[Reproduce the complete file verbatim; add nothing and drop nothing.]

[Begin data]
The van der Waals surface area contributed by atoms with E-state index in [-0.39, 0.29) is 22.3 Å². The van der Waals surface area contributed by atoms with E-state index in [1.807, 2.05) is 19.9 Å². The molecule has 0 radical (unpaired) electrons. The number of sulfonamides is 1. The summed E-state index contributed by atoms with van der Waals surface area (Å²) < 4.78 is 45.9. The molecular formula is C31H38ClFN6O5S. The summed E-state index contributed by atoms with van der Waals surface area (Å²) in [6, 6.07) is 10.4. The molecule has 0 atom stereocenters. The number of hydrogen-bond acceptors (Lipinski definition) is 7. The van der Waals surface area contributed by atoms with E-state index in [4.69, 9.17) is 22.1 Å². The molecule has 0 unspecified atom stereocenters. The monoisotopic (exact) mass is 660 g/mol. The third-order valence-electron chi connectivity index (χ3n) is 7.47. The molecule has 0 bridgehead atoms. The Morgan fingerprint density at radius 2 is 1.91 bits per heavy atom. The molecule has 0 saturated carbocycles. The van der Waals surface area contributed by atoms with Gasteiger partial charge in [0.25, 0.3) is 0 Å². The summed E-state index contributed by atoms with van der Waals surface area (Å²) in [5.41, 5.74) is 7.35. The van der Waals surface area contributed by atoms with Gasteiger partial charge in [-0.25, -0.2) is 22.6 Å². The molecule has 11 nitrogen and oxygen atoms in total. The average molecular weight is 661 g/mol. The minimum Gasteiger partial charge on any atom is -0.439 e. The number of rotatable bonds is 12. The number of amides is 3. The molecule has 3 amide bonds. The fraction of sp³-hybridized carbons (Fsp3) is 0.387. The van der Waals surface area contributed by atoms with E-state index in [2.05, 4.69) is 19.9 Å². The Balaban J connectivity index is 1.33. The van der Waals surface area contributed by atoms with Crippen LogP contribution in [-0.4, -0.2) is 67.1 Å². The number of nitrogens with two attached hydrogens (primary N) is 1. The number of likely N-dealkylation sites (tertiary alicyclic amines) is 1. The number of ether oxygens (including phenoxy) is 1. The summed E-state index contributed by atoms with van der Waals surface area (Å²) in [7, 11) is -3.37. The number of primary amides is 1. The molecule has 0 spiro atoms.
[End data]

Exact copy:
The van der Waals surface area contributed by atoms with E-state index in [-0.39, 0.29) is 22.3 Å². The van der Waals surface area contributed by atoms with E-state index in [1.807, 2.05) is 19.9 Å². The molecule has 0 radical (unpaired) electrons. The number of sulfonamides is 1. The summed E-state index contributed by atoms with van der Waals surface area (Å²) < 4.78 is 45.9. The molecular formula is C31H38ClFN6O5S. The summed E-state index contributed by atoms with van der Waals surface area (Å²) in [6, 6.07) is 10.4. The molecule has 0 atom stereocenters. The number of hydrogen-bond acceptors (Lipinski definition) is 7. The van der Waals surface area contributed by atoms with E-state index in [4.69, 9.17) is 22.1 Å². The molecule has 0 unspecified atom stereocenters. The monoisotopic (exact) mass is 660 g/mol. The third-order valence-electron chi connectivity index (χ3n) is 7.47. The molecule has 0 bridgehead atoms. The Morgan fingerprint density at radius 2 is 1.91 bits per heavy atom. The molecule has 0 saturated carbocycles. The van der Waals surface area contributed by atoms with Gasteiger partial charge in [0.25, 0.3) is 0 Å². The summed E-state index contributed by atoms with van der Waals surface area (Å²) in [5.41, 5.74) is 7.35. The van der Waals surface area contributed by atoms with Gasteiger partial charge in [-0.25, -0.2) is 22.6 Å². The molecule has 11 nitrogen and oxygen atoms in total. The average molecular weight is 661 g/mol. The minimum Gasteiger partial charge on any atom is -0.439 e. The number of rotatable bonds is 12. The number of amides is 3. The molecule has 3 amide bonds. The fraction of sp³-hybridized carbons (Fsp3) is 0.387. The van der Waals surface area contributed by atoms with E-state index in [2.05, 4.69) is 19.9 Å². The Balaban J connectivity index is 1.33. The van der Waals surface area contributed by atoms with Crippen LogP contribution in [-0.4, -0.2) is 67.1 Å². The number of nitrogens with two attached hydrogens (primary N) is 1. The number of likely N-dealkylation sites (tertiary alicyclic amines) is 1. The number of ether oxygens (including phenoxy) is 1. The summed E-state index contributed by atoms with van der Waals surface area (Å²) in [7, 11) is -3.37. The number of primary amides is 1. The molecule has 0 spiro atoms.